Girls Giving Back work renovation magic at Broadview

header_logoRecently Girls Giving Back (GGB) – a nonprofit that brings youth and adults together to make a difference in Western Washington transitional housing shelters – completed the last of 31 room renovations at Solid Ground’s Broadview Shelter & Transitional Housing residences for women and children. Since October of 2011, over 150 volunteers have collaborated to complete this ongoing project!

The crew started their construction revamps by building and installing closet systems into each of the units. These were constructed in a Georgetown woodshop by a team of volunteers and led by woodshop owner, John Kirschenbaum.

GGB then equipped every room with interior details including: furniture, bedding, kitchen supplies, bathroom items, and a desk filled with school and art materials. They ️filled bookcases with novels and board games, and placed a fresh stuffed animal on each bed. The GGB volunteers also stocked the cupboards with perishable and nonperishable food, and hung art created by local youth and adults on every wall.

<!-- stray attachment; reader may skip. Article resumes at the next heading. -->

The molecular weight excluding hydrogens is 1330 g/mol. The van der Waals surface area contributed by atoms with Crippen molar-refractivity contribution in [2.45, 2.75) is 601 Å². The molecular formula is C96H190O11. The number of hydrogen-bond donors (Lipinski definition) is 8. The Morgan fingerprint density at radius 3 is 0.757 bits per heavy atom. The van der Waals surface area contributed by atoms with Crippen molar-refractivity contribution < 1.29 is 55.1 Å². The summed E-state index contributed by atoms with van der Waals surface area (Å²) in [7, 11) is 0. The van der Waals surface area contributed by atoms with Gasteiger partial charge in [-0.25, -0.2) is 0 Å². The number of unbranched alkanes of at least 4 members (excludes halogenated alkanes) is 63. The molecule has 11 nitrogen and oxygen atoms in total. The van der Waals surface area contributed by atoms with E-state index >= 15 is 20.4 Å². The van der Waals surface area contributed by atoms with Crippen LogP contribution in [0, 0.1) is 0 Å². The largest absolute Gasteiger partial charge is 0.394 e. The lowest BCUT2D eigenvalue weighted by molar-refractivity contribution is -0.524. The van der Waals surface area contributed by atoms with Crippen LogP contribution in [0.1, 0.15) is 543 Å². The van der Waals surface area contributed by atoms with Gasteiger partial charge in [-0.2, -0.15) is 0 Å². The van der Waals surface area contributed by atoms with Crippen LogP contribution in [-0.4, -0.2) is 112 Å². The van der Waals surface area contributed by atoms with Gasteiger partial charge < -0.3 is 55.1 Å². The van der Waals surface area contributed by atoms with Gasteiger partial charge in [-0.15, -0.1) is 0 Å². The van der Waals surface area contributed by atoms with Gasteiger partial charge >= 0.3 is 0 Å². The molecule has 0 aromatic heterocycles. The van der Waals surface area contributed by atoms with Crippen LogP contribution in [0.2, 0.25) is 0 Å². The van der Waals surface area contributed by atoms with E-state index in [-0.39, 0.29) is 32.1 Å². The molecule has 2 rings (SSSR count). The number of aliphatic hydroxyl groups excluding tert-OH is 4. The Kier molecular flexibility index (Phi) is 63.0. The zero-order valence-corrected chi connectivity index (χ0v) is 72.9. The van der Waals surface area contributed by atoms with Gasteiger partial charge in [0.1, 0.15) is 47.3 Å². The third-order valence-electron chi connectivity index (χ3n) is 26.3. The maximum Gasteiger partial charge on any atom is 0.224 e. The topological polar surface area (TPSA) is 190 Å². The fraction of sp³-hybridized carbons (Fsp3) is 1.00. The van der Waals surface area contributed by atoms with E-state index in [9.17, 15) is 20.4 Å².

By adding all the little things that make a place feel like home, these units now have the cozy comfort of a thoughtfully furnished and decorated living space. Since most of Broadview’s residents are women and children coping with the trauma of displacement and domestic abuse, the pleasant environment of these renovated rooms offers them a peaceful space to develop strong community support systems.